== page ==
Study: Why Stocks Could Do Well in Next Decade -- Even If Growth Is Slow

Since the stock market crash of late 2008, investors have heard a lot about the “New Normal” — the notion that we’re now in a new era of lower-than-average economic growth, and lower-than-average stock market gains.

But a new study from the Center for Retirement Research at Boston College, a group that is affiliated with M.I.T. and The Brookings Institution, argues otherwise. “The return on stocks will depend on corporations’ profitability,” write the study’s authors, Richard W. Kopcke and Zhenya Karamcheva. “Companies’ earnings have recovered strongly since the recent recession, and the valuation of those earnings reflected in current stock prices is near its historical average. If companies maintain their profitability, stocks are likely to pay returns that match their historical averages over the coming decade, even if the recovery of the economy is weaker than average.” (A tip of the cap to CBS MoneyWatch’s Carla Fried for highlighting the study.)

Among Kopcke and Karamcheva’s main points:

  • Over the last couple decades, dividend yields of U.S. stocks have tumbled, and capital gains have made up a bigger portion of total stock returns;
  • But capital gains aren’t necessarily linked to economic growth — share repurchases have become a key driver of capital gains. Kopcke and Karamcheva say that even if economic growth is slow, companies can use share repurchases to enhance shareholder value, as they’ve done for the past quarter-century;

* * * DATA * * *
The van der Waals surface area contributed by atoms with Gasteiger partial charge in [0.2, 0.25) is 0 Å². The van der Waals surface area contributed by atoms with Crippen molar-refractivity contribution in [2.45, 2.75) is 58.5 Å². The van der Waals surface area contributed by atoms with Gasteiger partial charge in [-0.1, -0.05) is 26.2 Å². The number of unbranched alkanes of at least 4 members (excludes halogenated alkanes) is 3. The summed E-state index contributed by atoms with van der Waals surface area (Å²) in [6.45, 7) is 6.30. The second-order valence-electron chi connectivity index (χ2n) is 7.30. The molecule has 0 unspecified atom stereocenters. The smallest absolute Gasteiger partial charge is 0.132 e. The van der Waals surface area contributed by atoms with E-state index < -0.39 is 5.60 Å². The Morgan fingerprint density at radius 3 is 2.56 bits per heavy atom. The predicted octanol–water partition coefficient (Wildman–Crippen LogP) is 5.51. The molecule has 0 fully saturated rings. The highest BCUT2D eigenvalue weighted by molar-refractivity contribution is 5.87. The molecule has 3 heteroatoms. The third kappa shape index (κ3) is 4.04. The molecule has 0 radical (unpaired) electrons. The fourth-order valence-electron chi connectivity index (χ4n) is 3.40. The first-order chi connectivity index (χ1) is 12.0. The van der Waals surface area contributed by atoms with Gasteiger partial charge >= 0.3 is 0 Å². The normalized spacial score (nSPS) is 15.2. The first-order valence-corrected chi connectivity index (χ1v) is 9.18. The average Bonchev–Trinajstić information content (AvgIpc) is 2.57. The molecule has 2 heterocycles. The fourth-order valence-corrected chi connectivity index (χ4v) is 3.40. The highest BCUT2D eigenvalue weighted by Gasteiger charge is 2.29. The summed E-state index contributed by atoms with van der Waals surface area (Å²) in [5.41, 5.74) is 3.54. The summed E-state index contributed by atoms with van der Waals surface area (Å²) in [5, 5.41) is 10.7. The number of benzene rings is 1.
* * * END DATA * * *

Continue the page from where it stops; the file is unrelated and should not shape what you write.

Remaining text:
• Earnings, not economic growth, are key to stock returns, and right now the earnings yield on stocks is about 6.5% — right around the historical average. If companies maintain their earnings and P/E multiples don’t fall substantially, Kopcke and Karamcheva say investors should realize real, after-inflation returns of about 6.5% over the next decade;
  • And the “prospect for earnings is promising”, as earnings per share of stocks have rebounded and are near pre-recession highs;
  • Profit margins have also rebounded despite a weak economic recovery, and are around 8.5%, which bodes well. “If margins remain near 8 percent, thereby splitting the difference between the high margins of the 1950s and 1960s and the low margins of the 1970s and 1980s, stock prices would likely remain at or above 15 times earnings as they have done in past economic expansions,” the authors write.

All of this could mean talk of a “New Normal” is overhyped. “Over the coming decade, if earnings continue to recover as they have during past business cycles, stocks are likely to pay returns that compare favorably to their historical averages,” Kopcke and Karamcheva conclude.

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